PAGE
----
Pages: 214
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two-stars

He wants her soul. Too bad she already sold it.

Family is everything to gambling den darling, Teresa Valentini. Blood comes first, especially before men. So when her brother lands himself in hot water, she’s willing to do whatever it takes to save him. And showing up topless in her unwitting savior’s motel room is turning out to be the furthest thing from a hardship…

Will Caruso is the bad boy of New York’s financial scene…and he just found out the very thing that drives his success is a damn lie. Now, he’s exchanged his high-stress life for the open road, no one but his Great Dane…and half a million Instagram followers to keep him company. When a mysterious beauty arrives, her secrecy prods his suspicions, even while she tempts his lust to the breaking point.

Teresa met Will under false pretenses, but the bond consuming them is real. They’re strong enough to overcome a little betrayal…aren’t they?

The honey-trap. A hidden motive. The deception and the play for the ultimate goal. At least that’s what Teresa Valentini sets out to do to get her baby brother out of the clutches of a mafia boss. And that admittedly, is a strange proposition that she gets—to seduce his son back to his place in the financial world.

‘Follow’ banks on a very strong, animalistic instant lust attraction that moves the plot along, as Teresa’s seduction plan doesn’t quite go as expected. But the buildup is thick and fast—though not entirely easy to buy into—when the first meeting between Will and Teresa stray into hot and heavy very quickly. I felt as though their attraction was more skin-deep than anything else, particularly since Teresa was actively using her body to point Will in a direction she wanted him to go, just as it was equally hard to believe that Will was taken in by Teresa’s man-eating act enough to have her on that road trip with him simply because she intrigued him with her mysterious air and seductive posturing.

There are blustery emotions and very sensation-focused paragraphs tucked in between the slow revelations of the bits and pieces of each character and it was only after a while that I realised that the road trip is a major part of the story, when I’d actually been impatient and buckling down to get to the part where everything unravelled. And there’s no doubt that Tessa Bailey is good at this part: the drawing out of emotions, the dirty (and sometimes exaggerated) sex and the even dirtier-talking men.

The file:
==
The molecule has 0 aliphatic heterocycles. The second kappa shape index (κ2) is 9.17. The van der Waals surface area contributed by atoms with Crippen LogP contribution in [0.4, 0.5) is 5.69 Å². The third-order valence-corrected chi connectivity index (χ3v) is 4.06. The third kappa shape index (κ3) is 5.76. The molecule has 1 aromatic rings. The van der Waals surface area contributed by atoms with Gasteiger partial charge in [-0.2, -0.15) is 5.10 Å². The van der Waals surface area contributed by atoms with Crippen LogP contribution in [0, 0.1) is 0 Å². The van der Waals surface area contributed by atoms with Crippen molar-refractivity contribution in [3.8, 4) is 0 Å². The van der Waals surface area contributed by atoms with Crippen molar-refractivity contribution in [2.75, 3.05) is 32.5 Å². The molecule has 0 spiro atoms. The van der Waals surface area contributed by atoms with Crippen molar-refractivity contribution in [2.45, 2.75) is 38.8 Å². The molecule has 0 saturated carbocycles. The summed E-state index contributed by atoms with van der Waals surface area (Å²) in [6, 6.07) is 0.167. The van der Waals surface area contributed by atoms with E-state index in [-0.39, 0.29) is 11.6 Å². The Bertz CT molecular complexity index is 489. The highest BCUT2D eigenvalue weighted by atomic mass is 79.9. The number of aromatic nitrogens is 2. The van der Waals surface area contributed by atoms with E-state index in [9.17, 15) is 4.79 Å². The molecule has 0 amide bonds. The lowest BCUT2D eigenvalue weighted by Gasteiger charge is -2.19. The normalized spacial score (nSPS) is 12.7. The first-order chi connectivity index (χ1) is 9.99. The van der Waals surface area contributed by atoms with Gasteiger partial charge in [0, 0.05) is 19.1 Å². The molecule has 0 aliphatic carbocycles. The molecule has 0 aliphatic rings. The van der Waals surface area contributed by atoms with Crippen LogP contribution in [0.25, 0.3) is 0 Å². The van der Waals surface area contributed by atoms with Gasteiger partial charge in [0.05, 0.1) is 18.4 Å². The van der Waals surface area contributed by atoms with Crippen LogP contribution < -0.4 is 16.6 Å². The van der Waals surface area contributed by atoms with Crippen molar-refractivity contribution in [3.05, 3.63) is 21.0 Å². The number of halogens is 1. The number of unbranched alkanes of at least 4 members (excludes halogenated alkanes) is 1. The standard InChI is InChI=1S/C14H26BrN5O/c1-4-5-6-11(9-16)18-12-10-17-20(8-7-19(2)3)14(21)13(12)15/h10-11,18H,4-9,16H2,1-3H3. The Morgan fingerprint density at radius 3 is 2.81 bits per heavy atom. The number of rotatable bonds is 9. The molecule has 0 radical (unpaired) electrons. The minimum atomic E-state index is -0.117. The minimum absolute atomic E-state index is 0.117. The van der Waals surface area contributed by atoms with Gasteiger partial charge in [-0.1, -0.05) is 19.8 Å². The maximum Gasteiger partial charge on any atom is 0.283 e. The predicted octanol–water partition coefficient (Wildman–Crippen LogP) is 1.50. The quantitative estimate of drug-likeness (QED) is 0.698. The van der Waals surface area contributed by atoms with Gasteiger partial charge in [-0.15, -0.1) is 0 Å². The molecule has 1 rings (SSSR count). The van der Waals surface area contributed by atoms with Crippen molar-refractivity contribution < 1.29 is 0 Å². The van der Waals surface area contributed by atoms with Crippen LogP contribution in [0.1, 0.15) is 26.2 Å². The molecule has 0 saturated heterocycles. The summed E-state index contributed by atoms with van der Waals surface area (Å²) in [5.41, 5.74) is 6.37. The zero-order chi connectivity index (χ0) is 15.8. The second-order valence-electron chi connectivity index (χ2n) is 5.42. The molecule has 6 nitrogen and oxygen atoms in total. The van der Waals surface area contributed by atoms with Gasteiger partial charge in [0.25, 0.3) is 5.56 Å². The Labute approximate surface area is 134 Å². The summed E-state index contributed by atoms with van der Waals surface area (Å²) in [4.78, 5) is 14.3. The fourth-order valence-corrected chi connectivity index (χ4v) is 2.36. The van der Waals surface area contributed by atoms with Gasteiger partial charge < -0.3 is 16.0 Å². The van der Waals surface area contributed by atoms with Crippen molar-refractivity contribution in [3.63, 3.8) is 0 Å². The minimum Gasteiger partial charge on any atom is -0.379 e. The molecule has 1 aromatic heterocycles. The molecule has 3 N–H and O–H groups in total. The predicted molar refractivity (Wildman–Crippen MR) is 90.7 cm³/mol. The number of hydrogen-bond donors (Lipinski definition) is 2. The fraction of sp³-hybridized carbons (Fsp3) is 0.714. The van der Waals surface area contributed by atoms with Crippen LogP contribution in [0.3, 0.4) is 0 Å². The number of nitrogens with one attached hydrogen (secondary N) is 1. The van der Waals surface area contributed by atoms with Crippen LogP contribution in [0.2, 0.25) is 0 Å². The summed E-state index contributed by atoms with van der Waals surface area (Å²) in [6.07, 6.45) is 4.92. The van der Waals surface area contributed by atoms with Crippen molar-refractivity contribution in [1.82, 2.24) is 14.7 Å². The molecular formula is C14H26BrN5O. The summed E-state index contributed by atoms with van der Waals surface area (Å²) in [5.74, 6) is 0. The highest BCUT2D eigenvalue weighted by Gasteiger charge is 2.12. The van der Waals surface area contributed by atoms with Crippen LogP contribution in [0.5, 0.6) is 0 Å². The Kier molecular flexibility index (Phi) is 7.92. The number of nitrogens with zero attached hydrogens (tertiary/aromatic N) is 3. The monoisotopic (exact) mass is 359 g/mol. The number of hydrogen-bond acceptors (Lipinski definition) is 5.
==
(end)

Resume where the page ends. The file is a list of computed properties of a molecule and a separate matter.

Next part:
But it’s here that I’ll also readily admit that Bailey’s prioritising of Will/Teresa’s sex games in all its forms over her deception was frustrating, when this type of longstanding pretence where the ultimate ‘reveal’ happens only towards the end just isn’t my kind of thing. A quarter of the book unfortunately, lingered on their dirty-talk and the a sexual push-pull vibes when I was impatient to read more about the unravelling of Teresa’s plan and Will’s discovery of her double play.

So for me, the pacing lagged in the first half—Bailey’s drawn-out descriptions of their attraction and sexual foreplay didn’t give the plot enough momentum—when the battle of wits seemed limited to the bedroom that made the first half of the story read like erotica.

I’d hoped for a clearer thread of honesty that would run through their narrative and was disappointed when it didn’t, because it felt that Will had always been the one who was more honest. It isn’t to say that Teresa’s love for her brother and her obvious like for Will weren’t broadcasting her personal conflict, but I did take issue with the depth of her betrayal and the delay with which the truth was revealed after she’d known that she’d fallen in love with him.

I’m going to say that ‘Follow’ was unfortunately, not a book that I could get into. Nothing to do with Bailey’s writing style—it’s obvious that she can and does write fantastically—but my own issues with plot and characters just got in the way for me to enjoy this at all.

two-stars

Mountain Man by Sherilee Gray

Mountain Man by Sherilee GrayMountain Man by Sherilee Gray
Series: The Smith Brothers #1
Published by Amazon Digital Services, Amazon Publishing on November 7th 2017
Pages: 99
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three-stars

Hank Smith saved my life, carrying me through a blizzard to his mountain cabin. He doesn’t like strangers, and he doesn’t like leaving his sanctuary. Now I’m trapped here with him until the snow melts. 

I see him looking at me. He tries to hide behind a gruff exterior, but I see the longing and the heat burning in his eyes. I know he wants me, and I can’t resist him. I want to feel those big, rough hands all over my body.

But once he’s unleashed his raw, barely tried desire on me, will I be able to leave my mountain man behind, or will he make me his?

I really enjoyed Sherilee Gray’s ‘Breaking Him’ and this foray into erotica continues with ‘Mountain Man’ with a solitary, gruff and somewhat emotionally vulnerable hero who saves a woman and then doesn’t quite know what to do with the both of them.

It’s a straight up-and-out sort of read and very easy to go through within a hour or so, not to mention the scorching hot times between the sheets that made the short anticipation worth it. Hank Smith definitely made the book for me; I wished that Birdie – whose odd name really reminded me of an old woman’s – had a bit more courage for go after what (and who) she wanted instead of taking off in a way she’d known all her life. I felt more for the former than the latter, but was still gratified with the happy end that I thought Hank really deserved.

three-stars

Wrong to Need You by Alisha Rai

Wrong to Need You by Alisha RaiWrong to Need You by Alisha Rai
Series: Forbidden Hearts #2
Published by Avon on November 28th 2017
Pages: 384
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three-stars

He wasn’t supposed to fall in love with his brother’s widow…